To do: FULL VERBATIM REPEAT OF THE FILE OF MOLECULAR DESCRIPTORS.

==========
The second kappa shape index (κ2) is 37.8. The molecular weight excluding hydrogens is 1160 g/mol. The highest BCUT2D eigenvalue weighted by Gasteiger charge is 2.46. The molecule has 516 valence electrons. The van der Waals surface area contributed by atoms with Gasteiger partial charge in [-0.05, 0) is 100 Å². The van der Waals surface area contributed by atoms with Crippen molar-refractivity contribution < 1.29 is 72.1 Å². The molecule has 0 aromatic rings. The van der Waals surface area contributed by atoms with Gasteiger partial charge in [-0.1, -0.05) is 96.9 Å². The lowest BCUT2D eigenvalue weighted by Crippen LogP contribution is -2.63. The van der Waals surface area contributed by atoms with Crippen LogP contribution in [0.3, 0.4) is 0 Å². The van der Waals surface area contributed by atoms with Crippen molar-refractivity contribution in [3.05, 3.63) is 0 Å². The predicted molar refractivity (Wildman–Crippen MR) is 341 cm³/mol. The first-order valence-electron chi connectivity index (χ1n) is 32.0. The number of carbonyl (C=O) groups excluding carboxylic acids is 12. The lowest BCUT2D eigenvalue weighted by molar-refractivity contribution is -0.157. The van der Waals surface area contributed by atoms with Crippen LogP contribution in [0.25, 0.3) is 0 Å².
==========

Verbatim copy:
The second kappa shape index (κ2) is 37.8. The molecular weight excluding hydrogens is 1160 g/mol. The highest BCUT2D eigenvalue weighted by Gasteiger charge is 2.46. The molecule has 516 valence electrons. The van der Waals surface area contributed by atoms with Gasteiger partial charge in [-0.05, 0) is 100 Å². The van der Waals surface area contributed by atoms with Crippen molar-refractivity contribution < 1.29 is 72.1 Å². The molecule has 0 aromatic rings. The van der Waals surface area contributed by atoms with Gasteiger partial charge in [-0.1, -0.05) is 96.9 Å². The lowest BCUT2D eigenvalue weighted by Crippen LogP contribution is -2.63. The van der Waals surface area contributed by atoms with Crippen LogP contribution in [0.3, 0.4) is 0 Å². The van der Waals surface area contributed by atoms with Crippen molar-refractivity contribution in [3.05, 3.63) is 0 Å². The predicted molar refractivity (Wildman–Crippen MR) is 341 cm³/mol. The first-order valence-electron chi connectivity index (χ1n) is 32.0. The number of carbonyl (C=O) groups excluding carboxylic acids is 12. The lowest BCUT2D eigenvalue weighted by molar-refractivity contribution is -0.157. The van der Waals surface area contributed by atoms with Crippen LogP contribution in [0.25, 0.3) is 0 Å².